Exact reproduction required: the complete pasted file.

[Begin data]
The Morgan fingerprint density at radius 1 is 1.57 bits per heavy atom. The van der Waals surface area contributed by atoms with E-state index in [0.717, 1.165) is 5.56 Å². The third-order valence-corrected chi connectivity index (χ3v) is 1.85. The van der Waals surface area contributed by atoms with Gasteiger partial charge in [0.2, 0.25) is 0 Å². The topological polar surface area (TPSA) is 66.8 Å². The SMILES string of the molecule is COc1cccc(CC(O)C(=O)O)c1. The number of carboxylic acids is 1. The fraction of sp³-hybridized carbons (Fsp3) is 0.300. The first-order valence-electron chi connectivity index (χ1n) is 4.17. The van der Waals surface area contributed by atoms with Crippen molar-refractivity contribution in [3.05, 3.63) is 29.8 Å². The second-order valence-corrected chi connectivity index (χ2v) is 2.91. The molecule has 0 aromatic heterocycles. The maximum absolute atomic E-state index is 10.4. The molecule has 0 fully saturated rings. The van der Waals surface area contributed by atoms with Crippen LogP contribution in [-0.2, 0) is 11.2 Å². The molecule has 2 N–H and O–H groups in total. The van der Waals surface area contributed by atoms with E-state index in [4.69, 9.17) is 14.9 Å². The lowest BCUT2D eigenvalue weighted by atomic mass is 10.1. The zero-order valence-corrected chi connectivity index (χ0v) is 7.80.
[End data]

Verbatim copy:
The Morgan fingerprint density at radius 1 is 1.57 bits per heavy atom. The van der Waals surface area contributed by atoms with E-state index in [0.717, 1.165) is 5.56 Å². The third-order valence-corrected chi connectivity index (χ3v) is 1.85. The van der Waals surface area contributed by atoms with Gasteiger partial charge in [0.2, 0.25) is 0 Å². The topological polar surface area (TPSA) is 66.8 Å². The SMILES string of the molecule is COc1cccc(CC(O)C(=O)O)c1. The number of carboxylic acids is 1. The fraction of sp³-hybridized carbons (Fsp3) is 0.300. The first-order valence-electron chi connectivity index (χ1n) is 4.17. The van der Waals surface area contributed by atoms with Crippen molar-refractivity contribution in [3.05, 3.63) is 29.8 Å². The second-order valence-corrected chi connectivity index (χ2v) is 2.91. The molecule has 0 aromatic heterocycles. The maximum absolute atomic E-state index is 10.4. The molecule has 0 fully saturated rings. The van der Waals surface area contributed by atoms with Crippen LogP contribution in [-0.2, 0) is 11.2 Å². The molecule has 2 N–H and O–H groups in total. The van der Waals surface area contributed by atoms with E-state index in [4.69, 9.17) is 14.9 Å². The lowest BCUT2D eigenvalue weighted by atomic mass is 10.1. The zero-order valence-corrected chi connectivity index (χ0v) is 7.80.